- Open Access
- Authors : Poorva Patil, Dr. Vaishali Latkar
- Paper ID : IJERTCONV10IS03007
- Volume & Issue : NCA – 2022 (Volume 10 – Issue 03)
- Published (First Online): 11-02-2022
- ISSN (Online) : 2278-0181
- Publisher Name : IJERT
- License: This work is licensed under a Creative Commons Attribution 4.0 International License
Tracing the Evolution of Kanheri Buddhist Cave Complex, Salsette, Maharashtra
Ar. Poorva Patil
Assistant Professor at Post-Graduate Department of M.Arch. (Architectural Conservation)
at Sinhagad College of Architecture,
Pune. & Founder & Principal Architect, Stambhaa Conservation Studio Pune, India
Prof. Dr. Vaishali Latkar
Professor & Head of the Post-graduate Department of M.Arch. (Architectural Conservation) at Sinhagad College of Architecture, Pune.
Abstract The Rock-Cut Architecture of India has always been emphasized by researchers and the public because of the impressive architecture, art, and iconography of those extraordinary Rock- Cut shelters. The natural setting of the caves has been used to represent Buddhist Philosophy and its representation through art and architecture. The geographical distribution of the cave sites shows that the coast, as well as inland centers, have numerous cave centers that are located on the routes of communication, near seaports, and near the natural passes.
Cave typologies are preferred archetypes of the monastic life of monks since ancient times. Looking back into the history of Rock-Cut architecture, we find traces of many Rock-Cut monuments across the Western coastal plains. With more than 100 caves carved in basalt formation, Kanheri caves make one of the largest Buddhist monastery in the Western Ghats of India. The development of Kanheri Cave complex is noticed from the 1st century BCE to the 11th century CE, an era that witnessed the rise and decline of Buddhism. The natural landscape of Krishnagiri hill ranges consists of distinctive and varied physical features that shaped the formation of Buddhist Architecture.
The paper examines how caves serve as a sacred place for specialized activities of the monastic order in Buddhism. The research work is focused on unexplored attributes like typologies, water management systems, the iconography of cave architecture with the help of field studies, experts interviews, mapping of all types of resources in the identified study region. The study revealed that Kanheri caves are representative of all phases of Buddhist Architecture and more than 2000 years old relict Buddhist Monastery parallel to Nalanda Mahavira. Though it is considered an archaeological site still the religious aspect is continuing at the international level.
Keywords Rock-Cut Architecture, Buddhist Art & Culture, Kanheri Caves
Rock-cut Buddhist Architecture is a legacy of human creation with the help of nature. Cave typologies are preferred archetypes of the monastic life of monks since ancient times. Looking back into the history of Rock-Cut architecture, we find traces of many Rock-Cut monuments across the Western coastal plains. The Konkan and western Deccan region of India has a magnificent long series of Rock-cut Architecture which occupies an important position in the field of Architectural history.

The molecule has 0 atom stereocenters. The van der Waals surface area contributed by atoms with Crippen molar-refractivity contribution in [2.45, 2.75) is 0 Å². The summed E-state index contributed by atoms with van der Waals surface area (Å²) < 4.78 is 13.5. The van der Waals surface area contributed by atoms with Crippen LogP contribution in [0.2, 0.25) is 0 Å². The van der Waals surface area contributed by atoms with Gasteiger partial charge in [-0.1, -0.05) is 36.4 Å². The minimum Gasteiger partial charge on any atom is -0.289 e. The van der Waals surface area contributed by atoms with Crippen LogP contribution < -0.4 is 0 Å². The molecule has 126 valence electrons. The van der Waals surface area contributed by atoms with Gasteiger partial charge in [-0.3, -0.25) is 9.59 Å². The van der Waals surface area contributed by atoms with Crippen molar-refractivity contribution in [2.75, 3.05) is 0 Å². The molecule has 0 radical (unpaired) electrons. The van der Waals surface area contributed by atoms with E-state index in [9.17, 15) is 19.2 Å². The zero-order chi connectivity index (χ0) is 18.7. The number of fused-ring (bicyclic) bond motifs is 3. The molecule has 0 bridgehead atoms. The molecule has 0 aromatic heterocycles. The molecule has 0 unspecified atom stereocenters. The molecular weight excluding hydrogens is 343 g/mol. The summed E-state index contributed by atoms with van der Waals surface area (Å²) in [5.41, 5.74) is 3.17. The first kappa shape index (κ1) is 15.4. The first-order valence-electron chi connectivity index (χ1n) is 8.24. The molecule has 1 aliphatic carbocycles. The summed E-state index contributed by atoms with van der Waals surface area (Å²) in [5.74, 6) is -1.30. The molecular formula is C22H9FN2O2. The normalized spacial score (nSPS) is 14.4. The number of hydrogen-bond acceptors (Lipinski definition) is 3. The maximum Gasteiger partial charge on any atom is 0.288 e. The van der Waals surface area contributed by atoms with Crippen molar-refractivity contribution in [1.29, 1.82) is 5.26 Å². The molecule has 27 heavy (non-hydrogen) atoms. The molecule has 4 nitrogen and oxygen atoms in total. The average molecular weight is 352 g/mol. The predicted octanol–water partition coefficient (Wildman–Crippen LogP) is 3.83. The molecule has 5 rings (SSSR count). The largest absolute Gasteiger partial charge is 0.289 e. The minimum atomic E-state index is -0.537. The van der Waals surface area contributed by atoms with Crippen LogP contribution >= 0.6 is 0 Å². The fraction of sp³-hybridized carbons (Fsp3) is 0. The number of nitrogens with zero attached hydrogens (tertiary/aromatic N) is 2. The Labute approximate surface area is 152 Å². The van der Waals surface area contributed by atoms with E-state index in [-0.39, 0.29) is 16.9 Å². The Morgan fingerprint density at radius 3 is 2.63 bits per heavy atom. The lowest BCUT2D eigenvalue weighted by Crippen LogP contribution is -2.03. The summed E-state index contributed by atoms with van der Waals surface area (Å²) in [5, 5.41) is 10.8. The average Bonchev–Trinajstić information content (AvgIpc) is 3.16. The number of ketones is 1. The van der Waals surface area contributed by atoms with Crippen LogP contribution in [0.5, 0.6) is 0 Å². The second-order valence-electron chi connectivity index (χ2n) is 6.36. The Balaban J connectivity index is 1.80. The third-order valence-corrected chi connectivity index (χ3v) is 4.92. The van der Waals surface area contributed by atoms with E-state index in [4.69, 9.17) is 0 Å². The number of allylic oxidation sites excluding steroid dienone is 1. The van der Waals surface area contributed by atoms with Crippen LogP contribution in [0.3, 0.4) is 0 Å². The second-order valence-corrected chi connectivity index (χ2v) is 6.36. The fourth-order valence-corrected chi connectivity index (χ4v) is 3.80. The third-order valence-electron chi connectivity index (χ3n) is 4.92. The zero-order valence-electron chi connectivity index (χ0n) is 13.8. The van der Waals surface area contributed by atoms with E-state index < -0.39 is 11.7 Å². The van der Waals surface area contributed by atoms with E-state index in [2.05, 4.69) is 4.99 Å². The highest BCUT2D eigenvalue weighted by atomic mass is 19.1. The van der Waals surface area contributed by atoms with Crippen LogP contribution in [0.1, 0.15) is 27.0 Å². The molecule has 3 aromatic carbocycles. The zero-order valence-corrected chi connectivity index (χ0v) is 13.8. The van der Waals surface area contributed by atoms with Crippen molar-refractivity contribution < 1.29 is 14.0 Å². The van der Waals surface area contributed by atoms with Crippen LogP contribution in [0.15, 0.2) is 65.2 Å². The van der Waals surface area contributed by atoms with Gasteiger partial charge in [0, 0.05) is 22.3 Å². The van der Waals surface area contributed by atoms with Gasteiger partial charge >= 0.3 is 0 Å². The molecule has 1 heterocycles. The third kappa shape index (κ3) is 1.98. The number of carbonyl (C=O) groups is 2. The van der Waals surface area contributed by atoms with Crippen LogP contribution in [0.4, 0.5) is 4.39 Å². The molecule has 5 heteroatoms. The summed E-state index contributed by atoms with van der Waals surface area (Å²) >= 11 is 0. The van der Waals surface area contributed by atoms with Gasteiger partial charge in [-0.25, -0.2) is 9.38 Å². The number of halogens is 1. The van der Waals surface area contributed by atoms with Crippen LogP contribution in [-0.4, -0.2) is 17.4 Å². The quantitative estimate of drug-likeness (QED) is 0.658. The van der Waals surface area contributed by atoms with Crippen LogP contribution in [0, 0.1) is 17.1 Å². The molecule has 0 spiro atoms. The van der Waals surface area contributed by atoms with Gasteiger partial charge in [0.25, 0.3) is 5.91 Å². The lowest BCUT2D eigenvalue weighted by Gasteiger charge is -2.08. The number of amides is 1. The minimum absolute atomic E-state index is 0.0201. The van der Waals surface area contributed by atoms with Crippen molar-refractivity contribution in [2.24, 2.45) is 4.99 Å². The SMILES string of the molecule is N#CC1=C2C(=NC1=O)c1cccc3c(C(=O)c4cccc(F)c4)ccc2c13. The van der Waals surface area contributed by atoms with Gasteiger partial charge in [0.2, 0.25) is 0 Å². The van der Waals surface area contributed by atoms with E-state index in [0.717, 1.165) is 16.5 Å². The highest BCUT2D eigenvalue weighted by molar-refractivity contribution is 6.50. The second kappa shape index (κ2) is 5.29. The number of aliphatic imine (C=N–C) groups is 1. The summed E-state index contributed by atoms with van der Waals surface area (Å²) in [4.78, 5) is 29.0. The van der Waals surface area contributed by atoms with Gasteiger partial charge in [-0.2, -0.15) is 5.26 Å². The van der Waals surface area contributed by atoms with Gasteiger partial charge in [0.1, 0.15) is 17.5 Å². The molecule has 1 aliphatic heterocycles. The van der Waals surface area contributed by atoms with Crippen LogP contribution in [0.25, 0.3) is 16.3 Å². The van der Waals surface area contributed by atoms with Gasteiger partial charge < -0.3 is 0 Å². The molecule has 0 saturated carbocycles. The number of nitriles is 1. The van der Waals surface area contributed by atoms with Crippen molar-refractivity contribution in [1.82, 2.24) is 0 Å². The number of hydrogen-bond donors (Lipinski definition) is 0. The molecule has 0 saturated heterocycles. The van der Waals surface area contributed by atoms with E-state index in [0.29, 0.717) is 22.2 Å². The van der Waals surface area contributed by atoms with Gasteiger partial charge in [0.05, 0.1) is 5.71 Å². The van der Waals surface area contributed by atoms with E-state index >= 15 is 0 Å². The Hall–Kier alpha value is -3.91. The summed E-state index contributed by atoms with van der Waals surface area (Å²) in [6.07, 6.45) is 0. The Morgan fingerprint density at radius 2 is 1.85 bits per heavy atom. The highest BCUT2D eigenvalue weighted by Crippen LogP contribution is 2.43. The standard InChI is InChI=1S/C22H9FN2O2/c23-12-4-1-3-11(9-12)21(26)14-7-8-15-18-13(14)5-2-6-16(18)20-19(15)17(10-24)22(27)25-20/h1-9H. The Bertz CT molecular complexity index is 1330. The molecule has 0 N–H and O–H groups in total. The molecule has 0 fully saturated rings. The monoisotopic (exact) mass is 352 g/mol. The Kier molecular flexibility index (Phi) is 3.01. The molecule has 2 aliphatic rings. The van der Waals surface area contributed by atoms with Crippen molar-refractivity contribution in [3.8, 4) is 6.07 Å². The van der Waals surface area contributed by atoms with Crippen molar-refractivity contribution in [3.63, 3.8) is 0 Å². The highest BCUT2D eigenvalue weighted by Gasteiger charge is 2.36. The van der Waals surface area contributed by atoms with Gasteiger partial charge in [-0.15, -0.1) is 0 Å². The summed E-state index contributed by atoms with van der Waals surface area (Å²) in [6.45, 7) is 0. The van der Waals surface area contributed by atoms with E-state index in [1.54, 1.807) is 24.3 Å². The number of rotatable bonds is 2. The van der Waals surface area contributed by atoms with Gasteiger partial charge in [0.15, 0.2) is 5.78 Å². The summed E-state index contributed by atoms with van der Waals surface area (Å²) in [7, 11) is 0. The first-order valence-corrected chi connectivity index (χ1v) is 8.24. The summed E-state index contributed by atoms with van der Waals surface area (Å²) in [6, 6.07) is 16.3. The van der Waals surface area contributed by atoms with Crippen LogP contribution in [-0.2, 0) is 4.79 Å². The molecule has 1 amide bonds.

Bombay and the surrounding region are the most fascinating areas in Rock-Cut Architecture. There are around 1200 well-known caves in India, of which an astonishing around 80% are in Western India! These caves have numerous inscriptions, various ornate designs, iconography, several
architectural details, planning and patterning, and wonderful aesthetics.
Caves have been excavated in the Deccan in Many places from Konkan to Vidarbha and Khandesh to South Maharashtra. Interestingly, it is in Mumbai that the highest density of excavated caves is found. This is probably a result of the congenial geographical environment and ideal geological formations for cave excavation complemented by the social conditions, relative prosperity, and presence of trade routes. The islands of Mumbai are the result of volcanic activity. Historically, the region has always enjoyed good political patronage as well as economic prosperity due to extensive trading via the many ports around north Mumbai like Sopara, Chaul, and Kalyan.
The Natural Landscape features of this region is very strong to shape up the Rock-Cut Architecture. These physical features exist in a variety of ways, hillocks, mountains, stones, rocks, terrains, valleys, water as a source in many ways, trees, and vegetation. The natural landscape consists of distinctive and varied physical features, topography, and many of these have been converted to Rock-Cut Architecture. The combination of natural and cultural landscape represents a significant role in this region.
INTRODUCING THE ROCK-CUT KANHERI CAVES
Kanheri group of caves are a great example of Buddhist culture, it is representative of all phases of Buddhist Architecture and human creation, and still, this heritage site is surviving because of the natural setting of the site. It has hills in the neighbourhood whose highest point is 1500 feet above sea level. This is one of the largest Buddhist settlements found in Western India. Although it originally was a religious and educational institution in later period it became as a great commercial centre also. Being in the vicinity of the trade route between Kalyan and Sopara, it also became a stopping place for caravans and travelers. Hence it received great patronage.